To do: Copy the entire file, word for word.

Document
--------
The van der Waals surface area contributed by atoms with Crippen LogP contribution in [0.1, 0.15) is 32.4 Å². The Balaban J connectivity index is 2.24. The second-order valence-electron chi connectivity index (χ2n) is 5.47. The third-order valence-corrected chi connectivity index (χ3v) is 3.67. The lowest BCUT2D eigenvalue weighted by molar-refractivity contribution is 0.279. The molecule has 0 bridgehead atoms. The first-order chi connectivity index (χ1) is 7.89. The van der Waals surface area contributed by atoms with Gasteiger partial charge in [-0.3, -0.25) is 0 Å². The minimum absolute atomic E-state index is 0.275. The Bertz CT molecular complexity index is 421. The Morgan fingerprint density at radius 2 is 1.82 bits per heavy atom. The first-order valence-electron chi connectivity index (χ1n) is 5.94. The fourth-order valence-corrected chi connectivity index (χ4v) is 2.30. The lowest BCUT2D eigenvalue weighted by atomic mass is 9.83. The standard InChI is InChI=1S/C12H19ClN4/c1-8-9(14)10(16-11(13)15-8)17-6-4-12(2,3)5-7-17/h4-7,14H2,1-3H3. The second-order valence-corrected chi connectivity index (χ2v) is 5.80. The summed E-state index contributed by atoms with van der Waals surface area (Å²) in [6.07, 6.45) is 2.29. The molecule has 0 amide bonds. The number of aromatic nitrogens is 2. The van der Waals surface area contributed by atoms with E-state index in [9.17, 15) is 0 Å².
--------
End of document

The van der Waals surface area contributed by atoms with Crippen LogP contribution in [0.1, 0.15) is 32.4 Å². The Balaban J connectivity index is 2.24. The second-order valence-electron chi connectivity index (χ2n) is 5.47. The third-order valence-corrected chi connectivity index (χ3v) is 3.67. The lowest BCUT2D eigenvalue weighted by molar-refractivity contribution is 0.279. The molecule has 0 bridgehead atoms. The first-order chi connectivity index (χ1) is 7.89. The van der Waals surface area contributed by atoms with Gasteiger partial charge in [-0.3, -0.25) is 0 Å². The minimum absolute atomic E-state index is 0.275. The Bertz CT molecular complexity index is 421. The Morgan fingerprint density at radius 2 is 1.82 bits per heavy atom. The first-order valence-electron chi connectivity index (χ1n) is 5.94. The fourth-order valence-corrected chi connectivity index (χ4v) is 2.30. The lowest BCUT2D eigenvalue weighted by atomic mass is 9.83. The standard InChI is InChI=1S/C12H19ClN4/c1-8-9(14)10(16-11(13)15-8)17-6-4-12(2,3)5-7-17/h4-7,14H2,1-3H3. The second-order valence-corrected chi connectivity index (χ2v) is 5.80. The summed E-state index contributed by atoms with van der Waals surface area (Å²) in [6.07, 6.45) is 2.29. The molecule has 0 amide bonds. The number of aromatic nitrogens is 2. The van der Waals surface area contributed by atoms with E-state index in [9.17, 15) is 0 Å².